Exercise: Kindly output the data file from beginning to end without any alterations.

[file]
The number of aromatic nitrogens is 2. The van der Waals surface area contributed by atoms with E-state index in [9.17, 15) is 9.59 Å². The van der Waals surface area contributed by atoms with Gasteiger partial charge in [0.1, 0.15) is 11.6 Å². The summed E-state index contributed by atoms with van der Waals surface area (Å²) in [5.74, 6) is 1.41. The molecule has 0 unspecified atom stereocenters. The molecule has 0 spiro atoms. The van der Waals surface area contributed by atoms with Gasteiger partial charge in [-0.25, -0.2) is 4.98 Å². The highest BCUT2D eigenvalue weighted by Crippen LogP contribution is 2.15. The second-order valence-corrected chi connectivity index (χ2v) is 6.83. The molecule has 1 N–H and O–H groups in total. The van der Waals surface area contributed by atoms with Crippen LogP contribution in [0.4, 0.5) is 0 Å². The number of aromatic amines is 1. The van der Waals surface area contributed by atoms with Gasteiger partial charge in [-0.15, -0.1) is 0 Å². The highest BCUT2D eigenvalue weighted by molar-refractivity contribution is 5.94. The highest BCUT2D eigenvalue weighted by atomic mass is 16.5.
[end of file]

The number of aromatic nitrogens is 2. The van der Waals surface area contributed by atoms with E-state index in [9.17, 15) is 9.59 Å². The van der Waals surface area contributed by atoms with Gasteiger partial charge in [0.1, 0.15) is 11.6 Å². The summed E-state index contributed by atoms with van der Waals surface area (Å²) in [5.74, 6) is 1.41. The molecule has 0 unspecified atom stereocenters. The molecule has 0 spiro atoms. The van der Waals surface area contributed by atoms with Gasteiger partial charge in [-0.25, -0.2) is 4.98 Å². The highest BCUT2D eigenvalue weighted by Crippen LogP contribution is 2.15. The second-order valence-corrected chi connectivity index (χ2v) is 6.83. The molecule has 1 N–H and O–H groups in total. The van der Waals surface area contributed by atoms with Crippen LogP contribution in [0.4, 0.5) is 0 Å². The number of aromatic amines is 1. The van der Waals surface area contributed by atoms with Gasteiger partial charge in [-0.15, -0.1) is 0 Å². The highest BCUT2D eigenvalue weighted by molar-refractivity contribution is 5.94. The highest BCUT2D eigenvalue weighted by atomic mass is 16.5.